Benedetta wants to disappear. An iconic fashion model in the 1960s, she became a muse to Warhol, Dali, Penn and Avedon. As a radical feminist in the 1970s, she fought for the rights and emancipation of women. But at the age of 75, she becomes fed up with all the roles that life has imposed upon her and decides to leave everything and everybody behind, to disappear to a place as far as possible from the world she knows.
Hiding behind the camera, her son Beniamino witnesses her journey. Having filmed her since he was a child in spite of all her resistance, he now wants to make a film about her, to keep her close for as long as possible – or, at least, as long as his camera keeps running.
Born in 1986, Beniamino Barrese graduated with a degree in Philosophy at Statale di Milano, International Political Economy at King’s College London and later received his MA in Cinematography at the National Film and Television School in Beaconsfield, UK. Since 2011 he has been working as a filmmaker, director of photography and photographer. His work as a DP includes fiction and documentary features, commercials, fashion films, music promos and short films, which have travelled around festivals worldwide. The Disappearance of My Mother is his first feature-length film as a director.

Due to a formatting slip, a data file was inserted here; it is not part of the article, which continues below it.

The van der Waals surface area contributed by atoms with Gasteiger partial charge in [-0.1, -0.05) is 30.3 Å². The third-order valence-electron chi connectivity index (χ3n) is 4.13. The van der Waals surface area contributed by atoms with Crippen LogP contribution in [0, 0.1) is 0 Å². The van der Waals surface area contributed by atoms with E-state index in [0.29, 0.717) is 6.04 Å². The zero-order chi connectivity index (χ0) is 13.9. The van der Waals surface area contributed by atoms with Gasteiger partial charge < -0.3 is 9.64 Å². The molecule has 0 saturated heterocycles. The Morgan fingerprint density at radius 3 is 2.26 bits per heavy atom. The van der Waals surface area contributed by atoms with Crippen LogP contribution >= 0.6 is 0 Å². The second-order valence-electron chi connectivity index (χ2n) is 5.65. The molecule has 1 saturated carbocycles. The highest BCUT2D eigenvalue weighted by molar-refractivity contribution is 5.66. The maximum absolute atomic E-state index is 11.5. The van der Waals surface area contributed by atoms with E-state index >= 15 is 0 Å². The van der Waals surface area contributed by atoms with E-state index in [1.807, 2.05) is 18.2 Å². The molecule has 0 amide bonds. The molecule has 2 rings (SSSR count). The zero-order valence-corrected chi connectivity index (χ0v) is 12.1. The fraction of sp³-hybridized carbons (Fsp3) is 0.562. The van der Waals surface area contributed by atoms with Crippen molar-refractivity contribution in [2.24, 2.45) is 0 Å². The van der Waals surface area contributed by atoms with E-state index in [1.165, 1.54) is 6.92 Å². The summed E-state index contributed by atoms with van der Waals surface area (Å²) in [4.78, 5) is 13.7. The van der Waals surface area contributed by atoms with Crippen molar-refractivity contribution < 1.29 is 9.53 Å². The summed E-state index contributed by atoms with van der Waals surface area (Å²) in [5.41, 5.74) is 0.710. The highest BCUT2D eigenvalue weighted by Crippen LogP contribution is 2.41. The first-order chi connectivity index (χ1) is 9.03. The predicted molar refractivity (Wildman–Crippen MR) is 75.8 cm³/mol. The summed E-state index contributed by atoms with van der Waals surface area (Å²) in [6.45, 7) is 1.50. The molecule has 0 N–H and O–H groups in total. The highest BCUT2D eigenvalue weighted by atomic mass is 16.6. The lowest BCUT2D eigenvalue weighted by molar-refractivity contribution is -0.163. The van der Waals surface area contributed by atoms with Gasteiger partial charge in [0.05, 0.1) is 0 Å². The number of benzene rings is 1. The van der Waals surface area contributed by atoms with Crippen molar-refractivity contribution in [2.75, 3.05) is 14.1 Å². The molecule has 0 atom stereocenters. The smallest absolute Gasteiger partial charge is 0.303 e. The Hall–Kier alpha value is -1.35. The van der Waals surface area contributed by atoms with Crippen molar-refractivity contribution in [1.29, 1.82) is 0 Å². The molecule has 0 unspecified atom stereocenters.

Ever since my dad gave me a camera when I turned seven, making images has been a strategy to keep hold of the people I loved. I tried to film my mother too but never been easy. I have always felt a reverence, a sort of resistance while photographing her.
We always had a strong bond, but I had a feeling that there was so much more behind the part of her that I could see and access. For instance, she never told me that she was a model.
Making this film became a way to confront my visceral fear of losing forever what is bound to disappear. At the same time, it was a way to collect and preserve my mother’s legacy. I hope she will realize that what I did was hopefully done with the kind of integrity that she has always tried to keep within herself. After filming her, I might have finally understood that ‘what truly matters, is always invisible’, my mom says to me.